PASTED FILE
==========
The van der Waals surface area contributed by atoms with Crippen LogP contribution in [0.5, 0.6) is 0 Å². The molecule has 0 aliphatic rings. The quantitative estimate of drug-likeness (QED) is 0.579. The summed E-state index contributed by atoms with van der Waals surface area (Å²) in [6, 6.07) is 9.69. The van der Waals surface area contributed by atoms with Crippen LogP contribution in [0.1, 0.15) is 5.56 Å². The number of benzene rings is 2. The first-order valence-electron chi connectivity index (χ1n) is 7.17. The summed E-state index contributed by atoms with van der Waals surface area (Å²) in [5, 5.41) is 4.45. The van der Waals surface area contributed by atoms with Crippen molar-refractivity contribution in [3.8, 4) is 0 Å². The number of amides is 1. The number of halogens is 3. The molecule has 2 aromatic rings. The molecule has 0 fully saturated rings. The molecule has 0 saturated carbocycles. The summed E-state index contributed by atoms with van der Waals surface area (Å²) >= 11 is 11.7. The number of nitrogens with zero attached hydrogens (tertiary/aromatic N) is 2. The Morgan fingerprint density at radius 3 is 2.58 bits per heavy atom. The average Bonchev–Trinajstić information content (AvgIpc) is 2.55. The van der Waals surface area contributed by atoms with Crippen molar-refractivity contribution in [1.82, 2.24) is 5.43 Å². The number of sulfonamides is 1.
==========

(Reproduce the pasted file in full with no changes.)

The van der Waals surface area contributed by atoms with Crippen LogP contribution in [0.5, 0.6) is 0 Å². The molecule has 0 aliphatic rings. The quantitative estimate of drug-likeness (QED) is 0.579. The summed E-state index contributed by atoms with van der Waals surface area (Å²) in [6, 6.07) is 9.69. The van der Waals surface area contributed by atoms with Crippen LogP contribution in [0.1, 0.15) is 5.56 Å². The number of benzene rings is 2. The first-order valence-electron chi connectivity index (χ1n) is 7.17. The summed E-state index contributed by atoms with van der Waals surface area (Å²) in [5, 5.41) is 4.45. The van der Waals surface area contributed by atoms with Crippen molar-refractivity contribution in [3.8, 4) is 0 Å². The number of amides is 1. The number of halogens is 3. The molecule has 2 aromatic rings. The molecule has 0 fully saturated rings. The molecule has 0 saturated carbocycles. The summed E-state index contributed by atoms with van der Waals surface area (Å²) >= 11 is 11.7. The number of nitrogens with zero attached hydrogens (tertiary/aromatic N) is 2. The Morgan fingerprint density at radius 3 is 2.58 bits per heavy atom. The average Bonchev–Trinajstić information content (AvgIpc) is 2.55. The van der Waals surface area contributed by atoms with Crippen molar-refractivity contribution in [1.82, 2.24) is 5.43 Å². The number of sulfonamides is 1.